Snails mastered the art of air travel thousands of years before humans, according to a study by researchers from the Smithsonian Tropical Research Institute and their colleagues.
The paper by Osamu Miura and coauthors is to be published in a forthcoming issue of the Proceedings of the Royal Society B: Biological Sciences.
The authors focused their study on two closely related species of horn snails: the Pacific horn snail (Cerithideopsis californica) and the Atlantic horn snail (C. pliculosa). As their names imply, these snails are found on either coasts of the Central American isthmus, where they inhabit intertidal mudflat and mangrove habitats.
The authors collected snails from 29 populations from California to Panama on the Pacific coastline and from Texas to Panama on the Atlantic coastline of the Central American isthmus. They then partially sequenced five mitochondrial genes from these snails for analysis.
Their study indicated that the snails crossed the seemingly insurmountable geographical barrier of dry land not once but twice: from the Pacific to the Atlantic about 750,000 years ago and again from the Atlantic to the Pacific about 72,000 years ago.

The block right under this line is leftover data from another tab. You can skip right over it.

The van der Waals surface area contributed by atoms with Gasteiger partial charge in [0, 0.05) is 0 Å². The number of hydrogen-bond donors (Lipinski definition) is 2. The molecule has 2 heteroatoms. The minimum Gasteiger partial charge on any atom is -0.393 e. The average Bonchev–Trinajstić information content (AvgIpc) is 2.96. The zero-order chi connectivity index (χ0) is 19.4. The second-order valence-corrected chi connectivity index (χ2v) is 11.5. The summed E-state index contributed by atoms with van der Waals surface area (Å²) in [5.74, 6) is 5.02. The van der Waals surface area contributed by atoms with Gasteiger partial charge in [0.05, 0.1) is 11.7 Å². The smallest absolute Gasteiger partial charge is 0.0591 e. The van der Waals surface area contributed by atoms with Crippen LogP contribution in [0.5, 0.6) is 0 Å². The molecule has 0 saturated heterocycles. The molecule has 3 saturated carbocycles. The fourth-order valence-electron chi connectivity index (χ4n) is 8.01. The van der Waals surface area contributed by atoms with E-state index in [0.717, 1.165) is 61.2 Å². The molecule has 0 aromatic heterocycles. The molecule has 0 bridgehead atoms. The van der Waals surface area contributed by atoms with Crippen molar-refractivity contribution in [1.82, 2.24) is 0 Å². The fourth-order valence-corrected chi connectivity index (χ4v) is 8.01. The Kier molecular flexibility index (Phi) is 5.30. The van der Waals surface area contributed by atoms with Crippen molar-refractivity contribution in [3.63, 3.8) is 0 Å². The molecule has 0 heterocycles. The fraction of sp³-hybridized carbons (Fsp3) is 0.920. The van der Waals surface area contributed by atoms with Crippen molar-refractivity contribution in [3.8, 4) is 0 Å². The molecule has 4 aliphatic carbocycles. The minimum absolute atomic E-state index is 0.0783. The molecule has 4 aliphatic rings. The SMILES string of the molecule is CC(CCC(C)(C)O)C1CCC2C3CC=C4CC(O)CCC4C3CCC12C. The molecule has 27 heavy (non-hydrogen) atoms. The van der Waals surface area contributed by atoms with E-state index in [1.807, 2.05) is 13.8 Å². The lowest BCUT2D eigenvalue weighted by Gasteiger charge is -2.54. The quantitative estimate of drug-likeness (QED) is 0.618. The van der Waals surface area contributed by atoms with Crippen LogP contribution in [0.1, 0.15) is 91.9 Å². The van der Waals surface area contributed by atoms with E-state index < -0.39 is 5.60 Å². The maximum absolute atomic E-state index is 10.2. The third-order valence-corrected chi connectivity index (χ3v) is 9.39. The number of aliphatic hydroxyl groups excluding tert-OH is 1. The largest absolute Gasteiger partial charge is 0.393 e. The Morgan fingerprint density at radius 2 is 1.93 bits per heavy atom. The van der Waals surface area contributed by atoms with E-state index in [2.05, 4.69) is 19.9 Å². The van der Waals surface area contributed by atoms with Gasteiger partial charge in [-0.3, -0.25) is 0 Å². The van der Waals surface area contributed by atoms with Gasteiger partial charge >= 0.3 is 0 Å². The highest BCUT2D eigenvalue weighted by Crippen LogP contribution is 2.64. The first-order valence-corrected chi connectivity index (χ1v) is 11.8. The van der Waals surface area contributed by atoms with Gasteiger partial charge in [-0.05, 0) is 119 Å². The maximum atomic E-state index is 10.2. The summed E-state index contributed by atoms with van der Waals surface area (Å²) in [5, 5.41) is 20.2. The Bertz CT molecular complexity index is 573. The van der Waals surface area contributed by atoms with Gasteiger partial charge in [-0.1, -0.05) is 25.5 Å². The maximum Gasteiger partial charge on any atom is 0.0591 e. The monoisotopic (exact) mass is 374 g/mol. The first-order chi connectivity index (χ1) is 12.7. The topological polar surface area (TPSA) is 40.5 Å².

The authors hypothesised that the snails crossed the Central American isthmus stuck to the legs, clinging on the bellies, or even inside the stomachs of migrating shore birds. Lest the third possibility seems implausible, previous studies have shown that the snails can survive ingestion by shore birds. The shorebirds regularly cross Central America over two migration flyways: the Isthmus of Tehuantepec in southern Mexico, and the Isthmus of Panama.
According to author Ryan Hechinger, "There is a chance that the hitchhiking snails benefited native populations by bringing in new genes that helped them resist common parasites that castrate the snails and keep them from reproducing."
This idea of hitchhiking is not new: Charles Darwin had postulated that invertebrates, including marine snails, could be dispersed long distances by birds, although there has been little evidence that this occurs for marine animals. The result of this study thus provides evidence that not only is such passive dispersal possible for marine organisms, but that it can occur across seemingly insurmountable barriers.
For more information, see the paper: Miura, O, ME Torchin, E Bermingham, DK Jacobs and RF Hechinger (2011) Flying shells: historical dispersal of marine snails across Central America. Proceedings of the Royal Society B: Biological Sciences, doi:10.1098/rspb.2011.1599
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